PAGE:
Burning it clean is a bad term to use. Nuclear there is nothing burning (oxidizing) there is nothing released to the atmosphere. The only difficulty is storage of the waste. There is a million ways to do this safely. Let's not forget that everything on earth us included are radioactive to some degree. So this is mostly cold war paranoia still in high gear. Fission and Fusion are both clean energy sources based on definition of a dirty power plant (releasing harmful materials to the environment). However fission requires a sure fund to maintain the storage after the fuel is used.
I think the use of nuclear power after the Fukushima Daiichi disaster is, at best, not a wise move. It's going to take 40 years and $13 billion (that's only the current estimate) to clean up the mess. That's not counting the people who are radiation poisoned. All it takes for disaster isn't a tsunami, but a lack of electricity for a critical period of time. This risk/benefit tradeoff does not make sense to the Germans, or to many Japanese.
Everything has it's time. How would it be if we had rushed into nuclear as soon as we could with the old dangerous technology? No, we are still learning nuclear and if we can hold off long enough, we may not need it full scale. Something better, like as you said "fusion", supposedly safe nuclear, may be better.
I think rebuilding the old infrastructure is smart as long as we have fuel and can burn it clean.
While I'm at it - "Border Control": US and Mexico are already one country in so many ways, it is humanely irreversible. We are now accepting these facts and working on the details. I think we should send an "invitation of annexation" to the Mexican people to fuel their thoughts. (Opportunity is in US - might as well allow it to come home.)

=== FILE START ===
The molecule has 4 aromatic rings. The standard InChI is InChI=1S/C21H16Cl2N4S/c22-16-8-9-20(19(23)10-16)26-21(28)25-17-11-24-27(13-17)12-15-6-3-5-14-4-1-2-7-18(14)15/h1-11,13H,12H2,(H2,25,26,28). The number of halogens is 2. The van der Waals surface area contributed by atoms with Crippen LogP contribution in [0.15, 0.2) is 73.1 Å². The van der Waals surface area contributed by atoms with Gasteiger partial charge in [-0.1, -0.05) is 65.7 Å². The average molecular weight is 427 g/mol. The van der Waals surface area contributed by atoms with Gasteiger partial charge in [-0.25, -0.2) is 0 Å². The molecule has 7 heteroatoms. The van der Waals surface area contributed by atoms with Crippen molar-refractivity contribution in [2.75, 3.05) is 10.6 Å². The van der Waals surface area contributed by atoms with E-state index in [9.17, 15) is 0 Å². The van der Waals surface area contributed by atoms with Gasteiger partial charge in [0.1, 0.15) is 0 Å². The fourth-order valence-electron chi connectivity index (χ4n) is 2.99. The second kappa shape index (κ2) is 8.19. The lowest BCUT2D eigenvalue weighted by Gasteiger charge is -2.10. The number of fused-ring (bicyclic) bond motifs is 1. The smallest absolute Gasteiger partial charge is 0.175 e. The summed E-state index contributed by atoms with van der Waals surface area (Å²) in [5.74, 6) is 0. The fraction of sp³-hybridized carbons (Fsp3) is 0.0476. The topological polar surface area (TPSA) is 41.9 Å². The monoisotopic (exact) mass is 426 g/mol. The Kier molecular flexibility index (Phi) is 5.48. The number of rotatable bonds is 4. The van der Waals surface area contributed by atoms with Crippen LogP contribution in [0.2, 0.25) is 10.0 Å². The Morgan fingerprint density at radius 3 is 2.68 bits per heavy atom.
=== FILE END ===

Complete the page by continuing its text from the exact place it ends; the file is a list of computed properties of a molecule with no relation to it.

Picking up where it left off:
I do not see how we will be able to move away from nuclear power. The amount of power our world requires is daunting. Nuclear power is the most promising kind of power. I can see fusion reactors becoming popular 100years from now with a considerably cleaner operation. Until then conventional fission reactors will be used. Any country that will move away from cheap energy will find it hard to keep the industry within their nation. There are several factors that cause mega corporations to bring production plants in your country. Here are some:
And while most people look at wage more than anything else. In some cases of heavy industry the two key factors are logistics (border control included if materials need to be shipped internationally) and cheap energy.
Thanks, naperlou, for weighing in on this subject. I would guess that the size of the machines and systems dictates a longer design and production cycle. The conference location plus the facts that Germany is looking for alternatives to nuclear power and is advanced in metallurgy are points well taken. Thanks for mentioning them.
The power industry generally makes incremental improvements over time. This is becuase the machinery is large, complex and expensive. It is a matter of economics. Improving materials to be more effective and long lasting will wring improvements out of the plants thus improving effeciency, always the goal of the power industry.
Having this in Germany is interesting at this time as well. Germany has decided to shut down their nuclear plants, so they need to improve effeciency. They are also, of course, very advanced when it comes to metalurgy.
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